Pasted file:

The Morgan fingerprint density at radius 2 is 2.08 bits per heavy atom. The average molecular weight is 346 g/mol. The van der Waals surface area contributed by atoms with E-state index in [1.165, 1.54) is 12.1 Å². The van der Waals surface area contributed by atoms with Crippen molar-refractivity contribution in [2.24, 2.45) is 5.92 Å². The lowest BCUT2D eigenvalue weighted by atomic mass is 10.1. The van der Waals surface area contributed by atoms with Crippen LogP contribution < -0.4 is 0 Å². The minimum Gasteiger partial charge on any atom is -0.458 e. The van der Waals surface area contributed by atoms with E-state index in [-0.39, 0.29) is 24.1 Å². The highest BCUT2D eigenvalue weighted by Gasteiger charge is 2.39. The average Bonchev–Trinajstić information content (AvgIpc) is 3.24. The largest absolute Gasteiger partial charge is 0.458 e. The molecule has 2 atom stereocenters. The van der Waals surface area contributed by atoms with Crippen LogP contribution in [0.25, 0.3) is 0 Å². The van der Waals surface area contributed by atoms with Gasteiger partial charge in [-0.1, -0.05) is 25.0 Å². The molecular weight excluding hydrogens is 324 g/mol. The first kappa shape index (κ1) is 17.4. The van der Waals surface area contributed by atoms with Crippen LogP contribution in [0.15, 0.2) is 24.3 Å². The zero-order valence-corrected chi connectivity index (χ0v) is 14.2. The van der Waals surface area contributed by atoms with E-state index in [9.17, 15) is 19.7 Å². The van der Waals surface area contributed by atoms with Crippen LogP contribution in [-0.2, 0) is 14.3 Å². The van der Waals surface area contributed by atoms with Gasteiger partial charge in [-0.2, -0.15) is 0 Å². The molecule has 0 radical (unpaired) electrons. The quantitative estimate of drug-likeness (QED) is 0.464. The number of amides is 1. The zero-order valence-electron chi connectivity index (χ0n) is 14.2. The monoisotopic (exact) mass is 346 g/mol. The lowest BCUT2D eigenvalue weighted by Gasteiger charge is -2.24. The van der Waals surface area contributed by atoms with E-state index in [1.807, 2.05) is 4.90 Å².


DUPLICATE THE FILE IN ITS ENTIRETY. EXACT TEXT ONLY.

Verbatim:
The Morgan fingerprint density at radius 2 is 2.08 bits per heavy atom. The average molecular weight is 346 g/mol. The van der Waals surface area contributed by atoms with E-state index in [1.165, 1.54) is 12.1 Å². The van der Waals surface area contributed by atoms with Crippen molar-refractivity contribution in [2.24, 2.45) is 5.92 Å². The lowest BCUT2D eigenvalue weighted by atomic mass is 10.1. The van der Waals surface area contributed by atoms with Crippen LogP contribution < -0.4 is 0 Å². The minimum Gasteiger partial charge on any atom is -0.458 e. The van der Waals surface area contributed by atoms with E-state index in [-0.39, 0.29) is 24.1 Å². The highest BCUT2D eigenvalue weighted by Gasteiger charge is 2.39. The average Bonchev–Trinajstić information content (AvgIpc) is 3.24. The largest absolute Gasteiger partial charge is 0.458 e. The molecule has 2 atom stereocenters. The van der Waals surface area contributed by atoms with Crippen LogP contribution in [0.25, 0.3) is 0 Å². The van der Waals surface area contributed by atoms with Gasteiger partial charge in [-0.1, -0.05) is 25.0 Å². The molecular weight excluding hydrogens is 324 g/mol. The first kappa shape index (κ1) is 17.4. The van der Waals surface area contributed by atoms with Crippen LogP contribution in [0.15, 0.2) is 24.3 Å². The zero-order valence-corrected chi connectivity index (χ0v) is 14.2. The van der Waals surface area contributed by atoms with E-state index in [9.17, 15) is 19.7 Å². The van der Waals surface area contributed by atoms with Crippen LogP contribution in [-0.2, 0) is 14.3 Å². The van der Waals surface area contributed by atoms with Gasteiger partial charge in [-0.2, -0.15) is 0 Å². The molecule has 0 radical (unpaired) electrons. The quantitative estimate of drug-likeness (QED) is 0.464. The number of amides is 1. The zero-order valence-electron chi connectivity index (χ0n) is 14.2. The monoisotopic (exact) mass is 346 g/mol. The lowest BCUT2D eigenvalue weighted by Gasteiger charge is -2.24. The van der Waals surface area contributed by atoms with E-state index in [1.807, 2.05) is 4.90 Å².